Vauxhall plant in Luton secured by Vivaro decision

Vauxhall Vivaro van
Image caption The Luton plant will make the new version of Vauxhall's Vivaro van, produced jointly with Renault

The future of the Vauxhall plant in Luton has been secured after a decision was made to build the new Vivaro van at the UK site.

It had been feared that the site would close in the next few years.

The union said the decision, which will safeguard 1,130 jobs, was "fantastic" news.

Owner Vauxhall, the UK arm of General Motors, said the site would continue to play an "important role" in its manufacturing network.

An existing contract between Vauxhall and French counterpart Renault to use the site had been due to run out in 2013.

Grateful union

The decision to continue production at Luton comes after the two car companies agreed last September to extend their collaboration on light commercial vehicle manufacturing, which first began in 1996.

The factory will continue to produce 62,000 units per year, according to the Unite union.

Meanwhile, production of Renault's new Trafic van - also a product of the two firms' partnership - as well as the high-roof Vivaro will be moved to Renault's Sandouille plant in Normandy.

"Without a new model, Luton would have closed," said Len McCluskey, general secretary of the Unite union.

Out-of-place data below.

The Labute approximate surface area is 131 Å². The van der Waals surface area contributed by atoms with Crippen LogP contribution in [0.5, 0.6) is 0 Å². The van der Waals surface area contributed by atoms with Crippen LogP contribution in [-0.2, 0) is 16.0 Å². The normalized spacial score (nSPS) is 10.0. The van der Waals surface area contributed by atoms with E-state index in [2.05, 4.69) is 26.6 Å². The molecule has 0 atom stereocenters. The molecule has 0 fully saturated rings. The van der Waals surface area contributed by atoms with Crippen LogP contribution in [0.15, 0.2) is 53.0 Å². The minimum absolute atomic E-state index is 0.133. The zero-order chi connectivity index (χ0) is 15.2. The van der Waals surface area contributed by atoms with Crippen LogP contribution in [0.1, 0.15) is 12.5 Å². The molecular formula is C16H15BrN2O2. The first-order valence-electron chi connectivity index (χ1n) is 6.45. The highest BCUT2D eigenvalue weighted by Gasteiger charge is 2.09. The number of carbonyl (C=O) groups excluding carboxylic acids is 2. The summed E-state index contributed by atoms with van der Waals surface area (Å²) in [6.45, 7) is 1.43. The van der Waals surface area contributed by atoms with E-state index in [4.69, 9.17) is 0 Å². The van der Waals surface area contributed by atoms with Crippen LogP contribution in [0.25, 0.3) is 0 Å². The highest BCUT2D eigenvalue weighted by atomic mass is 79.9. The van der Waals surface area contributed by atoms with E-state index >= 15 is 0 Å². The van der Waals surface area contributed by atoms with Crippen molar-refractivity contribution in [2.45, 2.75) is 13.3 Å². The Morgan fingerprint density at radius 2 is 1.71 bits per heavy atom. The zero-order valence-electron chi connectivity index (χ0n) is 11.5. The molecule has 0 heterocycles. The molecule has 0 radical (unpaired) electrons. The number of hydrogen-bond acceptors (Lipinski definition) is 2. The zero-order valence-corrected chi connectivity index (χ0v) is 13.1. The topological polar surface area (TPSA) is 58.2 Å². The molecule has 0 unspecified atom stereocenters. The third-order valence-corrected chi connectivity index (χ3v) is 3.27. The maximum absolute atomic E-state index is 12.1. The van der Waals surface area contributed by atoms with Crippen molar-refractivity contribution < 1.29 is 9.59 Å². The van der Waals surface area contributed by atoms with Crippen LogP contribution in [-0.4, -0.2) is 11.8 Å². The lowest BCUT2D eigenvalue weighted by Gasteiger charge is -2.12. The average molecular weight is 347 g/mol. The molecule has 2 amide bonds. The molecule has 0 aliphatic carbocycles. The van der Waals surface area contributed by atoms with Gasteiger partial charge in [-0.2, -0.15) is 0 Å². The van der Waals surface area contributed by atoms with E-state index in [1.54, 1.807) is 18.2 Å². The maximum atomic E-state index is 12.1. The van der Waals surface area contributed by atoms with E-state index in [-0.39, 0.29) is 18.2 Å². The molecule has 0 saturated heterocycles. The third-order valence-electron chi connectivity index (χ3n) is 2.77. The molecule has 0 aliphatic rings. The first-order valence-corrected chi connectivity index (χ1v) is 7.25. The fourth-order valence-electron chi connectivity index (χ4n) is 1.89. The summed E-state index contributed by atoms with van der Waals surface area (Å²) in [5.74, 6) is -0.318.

"The efforts of Vauxhall's chairman, Nick Reilly, were pivotal in securing an agreement with Renault, and we are extremely grateful for the part he played."

He added that the hard work and savings made by the workforce also played a major role in rescuing what is the last volume manufacturer of commercial vans left in the UK.

1,500 jobs have been preserved - including several hundred at companies that supply the Luton plant - according to Business Secretary Vince Cable, and Luton's future is now assured beyond 2020.

"This is exactly the kind of manufacturing success story that we are keen to promote in the UK and I am proud that we in government have played our part in that success."

He claimed the government's offer to help the bankrupt General Motors restructure its European operations last year - albeit not taken up by the US firm - had "paid dividends".

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